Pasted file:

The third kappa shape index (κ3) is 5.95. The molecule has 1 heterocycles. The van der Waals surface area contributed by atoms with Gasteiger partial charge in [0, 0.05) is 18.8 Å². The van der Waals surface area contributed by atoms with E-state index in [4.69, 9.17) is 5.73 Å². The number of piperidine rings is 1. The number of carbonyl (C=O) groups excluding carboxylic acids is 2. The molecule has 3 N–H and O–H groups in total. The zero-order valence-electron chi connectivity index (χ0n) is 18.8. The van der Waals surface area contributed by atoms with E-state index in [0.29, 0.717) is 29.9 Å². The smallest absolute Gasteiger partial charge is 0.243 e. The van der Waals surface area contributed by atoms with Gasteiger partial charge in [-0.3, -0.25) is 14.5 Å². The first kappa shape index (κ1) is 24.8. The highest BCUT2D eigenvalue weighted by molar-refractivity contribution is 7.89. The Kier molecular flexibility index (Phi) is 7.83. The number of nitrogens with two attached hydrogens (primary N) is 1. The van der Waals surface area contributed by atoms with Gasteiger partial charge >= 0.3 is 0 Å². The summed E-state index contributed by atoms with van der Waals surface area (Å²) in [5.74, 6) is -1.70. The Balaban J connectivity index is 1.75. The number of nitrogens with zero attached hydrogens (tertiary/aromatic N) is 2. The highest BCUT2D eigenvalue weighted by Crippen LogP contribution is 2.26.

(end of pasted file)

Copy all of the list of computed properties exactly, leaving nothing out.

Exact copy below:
The third kappa shape index (κ3) is 5.95. The molecule has 1 heterocycles. The van der Waals surface area contributed by atoms with Gasteiger partial charge in [0, 0.05) is 18.8 Å². The van der Waals surface area contributed by atoms with E-state index in [4.69, 9.17) is 5.73 Å². The number of piperidine rings is 1. The number of carbonyl (C=O) groups excluding carboxylic acids is 2. The molecule has 3 N–H and O–H groups in total. The zero-order valence-electron chi connectivity index (χ0n) is 18.8. The van der Waals surface area contributed by atoms with E-state index in [0.29, 0.717) is 29.9 Å². The smallest absolute Gasteiger partial charge is 0.243 e. The van der Waals surface area contributed by atoms with Gasteiger partial charge in [-0.3, -0.25) is 14.5 Å². The first kappa shape index (κ1) is 24.8. The highest BCUT2D eigenvalue weighted by molar-refractivity contribution is 7.89. The Kier molecular flexibility index (Phi) is 7.83. The number of nitrogens with two attached hydrogens (primary N) is 1. The van der Waals surface area contributed by atoms with Gasteiger partial charge >= 0.3 is 0 Å². The summed E-state index contributed by atoms with van der Waals surface area (Å²) in [5.74, 6) is -1.70. The Balaban J connectivity index is 1.75. The number of nitrogens with zero attached hydrogens (tertiary/aromatic N) is 2. The highest BCUT2D eigenvalue weighted by Crippen LogP contribution is 2.26.